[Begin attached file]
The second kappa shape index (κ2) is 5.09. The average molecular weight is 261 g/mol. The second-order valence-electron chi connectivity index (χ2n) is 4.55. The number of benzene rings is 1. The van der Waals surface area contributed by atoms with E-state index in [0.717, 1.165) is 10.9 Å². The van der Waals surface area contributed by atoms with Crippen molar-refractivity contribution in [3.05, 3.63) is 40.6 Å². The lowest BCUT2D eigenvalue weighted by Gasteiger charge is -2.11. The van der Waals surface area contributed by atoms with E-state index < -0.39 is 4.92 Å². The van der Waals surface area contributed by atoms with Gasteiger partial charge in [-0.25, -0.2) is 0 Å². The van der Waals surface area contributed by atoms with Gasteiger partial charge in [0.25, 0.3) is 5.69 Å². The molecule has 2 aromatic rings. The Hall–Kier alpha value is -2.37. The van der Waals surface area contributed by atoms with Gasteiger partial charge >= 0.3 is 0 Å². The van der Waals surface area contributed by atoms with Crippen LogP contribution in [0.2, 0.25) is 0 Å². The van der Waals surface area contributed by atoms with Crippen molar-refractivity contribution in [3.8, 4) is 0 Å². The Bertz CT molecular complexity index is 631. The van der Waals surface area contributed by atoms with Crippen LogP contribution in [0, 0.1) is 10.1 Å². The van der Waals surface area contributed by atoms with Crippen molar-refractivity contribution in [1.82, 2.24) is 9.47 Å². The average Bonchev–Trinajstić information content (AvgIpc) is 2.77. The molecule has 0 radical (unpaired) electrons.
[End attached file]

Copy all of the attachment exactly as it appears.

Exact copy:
The second kappa shape index (κ2) is 5.09. The average molecular weight is 261 g/mol. The second-order valence-electron chi connectivity index (χ2n) is 4.55. The number of benzene rings is 1. The van der Waals surface area contributed by atoms with E-state index in [0.717, 1.165) is 10.9 Å². The van der Waals surface area contributed by atoms with Crippen molar-refractivity contribution in [3.05, 3.63) is 40.6 Å². The lowest BCUT2D eigenvalue weighted by Gasteiger charge is -2.11. The van der Waals surface area contributed by atoms with E-state index < -0.39 is 4.92 Å². The van der Waals surface area contributed by atoms with Gasteiger partial charge in [-0.25, -0.2) is 0 Å². The van der Waals surface area contributed by atoms with Gasteiger partial charge in [0.25, 0.3) is 5.69 Å². The molecule has 2 aromatic rings. The Hall–Kier alpha value is -2.37. The van der Waals surface area contributed by atoms with Gasteiger partial charge >= 0.3 is 0 Å². The van der Waals surface area contributed by atoms with Crippen LogP contribution in [0.2, 0.25) is 0 Å². The van der Waals surface area contributed by atoms with Crippen molar-refractivity contribution in [3.8, 4) is 0 Å². The Bertz CT molecular complexity index is 631. The van der Waals surface area contributed by atoms with Crippen LogP contribution in [0, 0.1) is 10.1 Å². The van der Waals surface area contributed by atoms with Crippen molar-refractivity contribution in [1.82, 2.24) is 9.47 Å². The average Bonchev–Trinajstić information content (AvgIpc) is 2.77. The molecule has 0 radical (unpaired) electrons.